While Freewill caught Rush in a philosophical mood, they were also getting sentimental. For all the Ayn Rand bluster, these guys are family men. Entre Nous, offered an intriguing take on relationships (“the spaces in between leave room for you and I to grow”), has finally re-emerged on the set list after decades of absence.
Only one of the six songs never appeared on a set list, and that’s the second love song here, Different Strings, featuring one of many terrific classical-style intros that I picked my way through in high school. Probably a bit too soft for a live show but a fine ballad to mix things up on the album.
The other mini-epic is Jacob’s Ladder, which is probably what they meant to do with Side 2 of Caress of Steel. It’s ominous, with a slow beat, but it gives way to a hopeful finale, mixing natural and supernatural.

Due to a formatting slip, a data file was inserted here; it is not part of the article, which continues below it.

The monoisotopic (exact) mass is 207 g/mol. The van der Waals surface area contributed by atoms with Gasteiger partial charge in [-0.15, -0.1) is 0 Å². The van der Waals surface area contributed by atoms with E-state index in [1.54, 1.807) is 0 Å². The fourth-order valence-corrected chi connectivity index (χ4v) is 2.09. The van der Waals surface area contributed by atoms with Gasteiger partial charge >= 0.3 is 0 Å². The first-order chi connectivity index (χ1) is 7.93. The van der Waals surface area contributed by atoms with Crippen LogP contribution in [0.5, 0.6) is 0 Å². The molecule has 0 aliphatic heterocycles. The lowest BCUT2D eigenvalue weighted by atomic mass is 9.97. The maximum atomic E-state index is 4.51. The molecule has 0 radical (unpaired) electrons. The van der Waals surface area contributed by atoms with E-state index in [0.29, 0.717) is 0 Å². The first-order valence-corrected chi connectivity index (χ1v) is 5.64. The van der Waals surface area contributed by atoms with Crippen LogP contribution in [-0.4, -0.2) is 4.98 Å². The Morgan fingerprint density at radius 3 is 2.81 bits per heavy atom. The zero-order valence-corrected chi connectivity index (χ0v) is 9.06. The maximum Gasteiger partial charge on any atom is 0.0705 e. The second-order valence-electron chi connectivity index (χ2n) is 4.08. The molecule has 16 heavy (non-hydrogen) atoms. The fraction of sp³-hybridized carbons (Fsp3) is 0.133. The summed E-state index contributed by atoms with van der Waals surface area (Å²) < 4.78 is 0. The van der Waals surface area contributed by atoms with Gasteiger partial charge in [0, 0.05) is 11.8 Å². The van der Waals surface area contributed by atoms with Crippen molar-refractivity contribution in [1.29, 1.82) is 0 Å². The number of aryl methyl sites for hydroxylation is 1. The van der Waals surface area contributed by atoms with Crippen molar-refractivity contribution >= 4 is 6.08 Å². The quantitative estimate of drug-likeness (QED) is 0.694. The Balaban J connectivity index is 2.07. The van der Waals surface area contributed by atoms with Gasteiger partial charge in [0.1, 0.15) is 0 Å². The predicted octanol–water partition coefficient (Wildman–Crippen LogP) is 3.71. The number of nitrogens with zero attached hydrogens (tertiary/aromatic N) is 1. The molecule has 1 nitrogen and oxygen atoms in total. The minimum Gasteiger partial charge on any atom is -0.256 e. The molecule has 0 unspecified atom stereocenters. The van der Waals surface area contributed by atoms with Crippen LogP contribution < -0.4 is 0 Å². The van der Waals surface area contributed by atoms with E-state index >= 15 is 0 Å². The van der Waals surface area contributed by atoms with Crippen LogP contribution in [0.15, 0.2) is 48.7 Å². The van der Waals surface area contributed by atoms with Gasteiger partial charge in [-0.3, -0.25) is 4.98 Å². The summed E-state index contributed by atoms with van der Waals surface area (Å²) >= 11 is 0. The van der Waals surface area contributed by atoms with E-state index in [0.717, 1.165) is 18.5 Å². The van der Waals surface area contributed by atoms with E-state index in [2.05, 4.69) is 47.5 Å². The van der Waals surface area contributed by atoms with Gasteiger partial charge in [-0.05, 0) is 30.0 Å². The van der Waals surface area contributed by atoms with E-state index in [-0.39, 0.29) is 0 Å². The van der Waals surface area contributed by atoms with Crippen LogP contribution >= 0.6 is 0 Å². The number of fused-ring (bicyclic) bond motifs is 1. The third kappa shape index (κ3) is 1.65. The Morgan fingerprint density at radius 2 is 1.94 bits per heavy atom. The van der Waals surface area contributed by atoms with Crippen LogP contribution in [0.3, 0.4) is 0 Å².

Six songs, nary a weak one. This would be Rush’s masterpiece, if not for …
You’ve probably heard a few songs from this one. It distilled the best of Rush’s first eight albums into digestible radio-friendly pieces (plus one last 10-minute epic). It’s by far Rush’s biggest seller, and you won’t hear many fans whining that they sold out. No preposterous duet with Ann Wilson, no dipping into the Diane Warren well, no videos about making videos.
Sure, they were still dabbling with new-fangled synthesizers, but in the process, they created one of the strongest synth hooks in history.
When you see the guys singing Tom Sawyer on the late, underrated show The Knights of Prosperity, you may forget what a dazzlingly complex song it is. Prog rock has cranked out all sorts of complicated music, and it has given us a few simpler radio-friendly hits (think Owner of a Lonely Heart). I can’t think of a song that fits both descriptions better. From the spare opening over Neil Peart’s backbeat, it revs up through a couple of dramatic guitar hooks into a synth-and-guitar call-and-response over a rhythm that shifts through time signatures like a car on a winding race track.